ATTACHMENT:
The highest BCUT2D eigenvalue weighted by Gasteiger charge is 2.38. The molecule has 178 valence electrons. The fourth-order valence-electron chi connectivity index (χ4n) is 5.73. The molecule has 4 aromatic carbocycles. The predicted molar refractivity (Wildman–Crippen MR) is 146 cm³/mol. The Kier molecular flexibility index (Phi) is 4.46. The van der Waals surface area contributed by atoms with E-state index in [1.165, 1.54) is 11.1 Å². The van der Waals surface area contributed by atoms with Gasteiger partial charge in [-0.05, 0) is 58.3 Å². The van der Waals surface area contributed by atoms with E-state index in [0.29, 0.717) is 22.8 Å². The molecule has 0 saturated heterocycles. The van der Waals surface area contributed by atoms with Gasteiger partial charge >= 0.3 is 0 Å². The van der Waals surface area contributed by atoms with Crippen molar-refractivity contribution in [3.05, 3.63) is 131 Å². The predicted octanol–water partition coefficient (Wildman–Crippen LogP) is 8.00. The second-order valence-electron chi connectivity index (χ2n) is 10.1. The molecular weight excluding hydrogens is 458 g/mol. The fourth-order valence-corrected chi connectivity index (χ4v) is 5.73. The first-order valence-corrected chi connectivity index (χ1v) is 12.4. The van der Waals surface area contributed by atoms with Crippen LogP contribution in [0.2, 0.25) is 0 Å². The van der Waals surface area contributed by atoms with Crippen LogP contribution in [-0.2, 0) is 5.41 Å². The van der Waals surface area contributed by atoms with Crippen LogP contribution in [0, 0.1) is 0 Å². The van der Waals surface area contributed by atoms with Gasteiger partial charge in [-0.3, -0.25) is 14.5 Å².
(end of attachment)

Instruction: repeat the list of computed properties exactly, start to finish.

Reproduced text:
The highest BCUT2D eigenvalue weighted by Gasteiger charge is 2.38. The molecule has 178 valence electrons. The fourth-order valence-electron chi connectivity index (χ4n) is 5.73. The molecule has 4 aromatic carbocycles. The predicted molar refractivity (Wildman–Crippen MR) is 146 cm³/mol. The Kier molecular flexibility index (Phi) is 4.46. The van der Waals surface area contributed by atoms with E-state index in [1.165, 1.54) is 11.1 Å². The van der Waals surface area contributed by atoms with Gasteiger partial charge in [-0.05, 0) is 58.3 Å². The van der Waals surface area contributed by atoms with E-state index in [0.29, 0.717) is 22.8 Å². The molecule has 0 saturated heterocycles. The van der Waals surface area contributed by atoms with Gasteiger partial charge >= 0.3 is 0 Å². The van der Waals surface area contributed by atoms with Crippen molar-refractivity contribution in [3.05, 3.63) is 131 Å². The predicted octanol–water partition coefficient (Wildman–Crippen LogP) is 8.00. The second-order valence-electron chi connectivity index (χ2n) is 10.1. The molecular weight excluding hydrogens is 458 g/mol. The fourth-order valence-corrected chi connectivity index (χ4v) is 5.73. The first-order valence-corrected chi connectivity index (χ1v) is 12.4. The van der Waals surface area contributed by atoms with Crippen LogP contribution in [0.2, 0.25) is 0 Å². The van der Waals surface area contributed by atoms with Crippen LogP contribution in [-0.2, 0) is 5.41 Å². The van der Waals surface area contributed by atoms with Crippen LogP contribution in [0, 0.1) is 0 Å². The van der Waals surface area contributed by atoms with Gasteiger partial charge in [-0.3, -0.25) is 14.5 Å².